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Lauren Fadeley on Her Move to Miami City Ballet

Fadeley in Pennsylvania Ballet's Giselle. Photo by Aleksander Iziliaev, Courtesy MCB.

In April, longtime Pennsylvania Ballet principal Lauren Fadeley made a surprising announcement: She was leaving the company to join Miami City Ballet as a soloist. Pointe spoke with Fadeley during her first rehearsals in the Sunshine State.

 

How did you decide on Miami City Ballet?

I grew up in Orlando, so I'd always been really interested in MCB--I actually auditioned here over 10 years ago. When I emailed Lourdes Lopez, she invited me to come for at least three days to get a sense of the company. The process was great: It felt like I was taking class with my friends as opposed to auditioning.

 

What have you been rehearsing?

Myrtha--which I've never done before--and also Giselle. I think I'm the only one who is rehearsing both. Being the new person, they're like, "Here. Let's test you out!" It's been funny because in Act II I have to remind myself which role I'm doing. But it's definitely helping with my versatility.

 

Any advice for dancers about embracing change?

When you look at my resumé, it seems like I'm a pro at change, but I actually despise it. For this last move, I was at a place where I could either give up and quit dancing or give it one last push and see if the right environment would help me flourish again. I'm doing everything scary all at once: moving, learning to drive again, doing a podcast. But knowing it's a growth experience helps. My advice would be to believe that you have confidence even if you don't. Just telling yourself you can do it will help you go far.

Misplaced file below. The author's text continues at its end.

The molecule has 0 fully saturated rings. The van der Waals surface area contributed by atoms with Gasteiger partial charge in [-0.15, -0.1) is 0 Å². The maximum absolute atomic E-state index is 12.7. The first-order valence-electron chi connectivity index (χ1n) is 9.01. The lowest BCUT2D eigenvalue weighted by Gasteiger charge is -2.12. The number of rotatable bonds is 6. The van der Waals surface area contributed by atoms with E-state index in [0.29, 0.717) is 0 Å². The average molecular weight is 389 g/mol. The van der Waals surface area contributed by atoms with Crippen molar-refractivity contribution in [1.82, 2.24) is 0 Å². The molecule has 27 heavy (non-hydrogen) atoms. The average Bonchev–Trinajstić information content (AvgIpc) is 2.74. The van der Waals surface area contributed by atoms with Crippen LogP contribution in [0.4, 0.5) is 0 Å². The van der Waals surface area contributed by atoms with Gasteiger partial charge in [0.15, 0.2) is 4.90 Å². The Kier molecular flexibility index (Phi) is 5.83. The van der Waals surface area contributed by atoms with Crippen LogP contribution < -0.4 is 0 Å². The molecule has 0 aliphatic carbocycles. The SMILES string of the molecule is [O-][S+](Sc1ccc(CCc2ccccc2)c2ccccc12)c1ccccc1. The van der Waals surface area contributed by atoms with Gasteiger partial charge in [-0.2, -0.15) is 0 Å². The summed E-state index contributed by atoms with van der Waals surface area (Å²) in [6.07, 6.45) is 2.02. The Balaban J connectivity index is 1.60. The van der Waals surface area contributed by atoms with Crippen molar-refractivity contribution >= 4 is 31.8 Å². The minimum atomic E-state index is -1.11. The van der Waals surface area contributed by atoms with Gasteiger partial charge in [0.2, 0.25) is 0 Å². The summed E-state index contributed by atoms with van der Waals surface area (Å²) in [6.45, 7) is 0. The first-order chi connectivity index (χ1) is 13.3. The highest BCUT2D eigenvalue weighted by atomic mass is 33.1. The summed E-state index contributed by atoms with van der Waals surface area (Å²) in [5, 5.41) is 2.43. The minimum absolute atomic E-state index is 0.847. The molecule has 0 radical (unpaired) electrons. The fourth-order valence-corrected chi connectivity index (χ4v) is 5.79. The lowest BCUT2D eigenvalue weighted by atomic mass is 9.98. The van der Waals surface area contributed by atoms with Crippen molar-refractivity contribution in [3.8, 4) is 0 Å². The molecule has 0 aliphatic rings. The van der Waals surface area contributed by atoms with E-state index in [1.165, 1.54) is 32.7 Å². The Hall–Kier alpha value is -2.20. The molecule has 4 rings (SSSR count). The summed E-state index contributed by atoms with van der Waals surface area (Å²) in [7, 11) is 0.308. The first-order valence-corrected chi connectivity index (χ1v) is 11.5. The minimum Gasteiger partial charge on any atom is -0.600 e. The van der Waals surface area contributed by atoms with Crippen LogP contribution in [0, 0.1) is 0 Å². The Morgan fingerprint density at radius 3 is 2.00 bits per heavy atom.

How did you get into podcasting?

I'd worked with Kimberly Falker before on her "Balancing Pointe" podcast. Once she found out I was coming to Miami, she thought I would be a great candidate to do my own. It’s cathartic for me. I almost feel like it’s like writing in a diary, but it’s out there for everyone to hear. It’s called “ReDiscovering the Dream," and it’s on the Premier Dance Network. It started when I was about to leave Philly, and right now, I'm talking about the day-to-day workings of being in Miami City Ballet and moving my whole life there.

 

Fadeley will make her Miami City Ballet debut in October, but you can stream her new podcast, "ReDiscovering the Dream" now.

 

For more news on all things ballet, don't miss a single issue.

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The Pilates hundred is a popular exercise used by many dancers for conditioning and warming up, but it's also one of the most misunderstood. Pumping your arms for 100 counts sounds simple enough, but it requires coordinated breathwork, a leg position that suits your abilities and proper alignment. Marimba Gold-Watts, who works with New York City Ballet dancers at her Pilates studio, Articulating Body, breaks down this surprisingly hard exercise. When done correctly, the benefits are threefold: "If you're doing it before class," she says, "the hundred is a great way to get your blood flowing and work on breath control and abdominal support all at once."